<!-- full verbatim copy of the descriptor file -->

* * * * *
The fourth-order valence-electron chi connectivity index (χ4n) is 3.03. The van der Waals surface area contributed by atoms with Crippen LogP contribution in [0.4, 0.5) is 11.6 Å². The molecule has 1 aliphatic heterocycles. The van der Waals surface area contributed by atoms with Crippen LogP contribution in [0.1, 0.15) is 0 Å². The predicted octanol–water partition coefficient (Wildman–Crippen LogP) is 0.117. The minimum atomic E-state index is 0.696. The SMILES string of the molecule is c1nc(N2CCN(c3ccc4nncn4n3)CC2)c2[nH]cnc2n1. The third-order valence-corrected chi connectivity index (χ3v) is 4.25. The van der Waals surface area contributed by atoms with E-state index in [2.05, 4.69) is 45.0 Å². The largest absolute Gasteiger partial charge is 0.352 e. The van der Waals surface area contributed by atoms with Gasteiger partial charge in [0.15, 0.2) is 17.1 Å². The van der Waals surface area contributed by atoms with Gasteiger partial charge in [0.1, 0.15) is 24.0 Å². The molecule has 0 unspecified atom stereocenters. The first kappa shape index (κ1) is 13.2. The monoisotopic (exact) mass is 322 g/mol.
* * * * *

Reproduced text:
The fourth-order valence-electron chi connectivity index (χ4n) is 3.03. The van der Waals surface area contributed by atoms with Crippen LogP contribution in [0.4, 0.5) is 11.6 Å². The molecule has 1 aliphatic heterocycles. The van der Waals surface area contributed by atoms with Crippen LogP contribution in [0.1, 0.15) is 0 Å². The predicted octanol–water partition coefficient (Wildman–Crippen LogP) is 0.117. The minimum atomic E-state index is 0.696. The SMILES string of the molecule is c1nc(N2CCN(c3ccc4nncn4n3)CC2)c2[nH]cnc2n1. The third-order valence-corrected chi connectivity index (χ3v) is 4.25. The van der Waals surface area contributed by atoms with E-state index in [2.05, 4.69) is 45.0 Å². The largest absolute Gasteiger partial charge is 0.352 e. The van der Waals surface area contributed by atoms with Gasteiger partial charge in [0.15, 0.2) is 17.1 Å². The van der Waals surface area contributed by atoms with Gasteiger partial charge in [0.1, 0.15) is 24.0 Å². The molecule has 0 unspecified atom stereocenters. The first kappa shape index (κ1) is 13.2. The monoisotopic (exact) mass is 322 g/mol.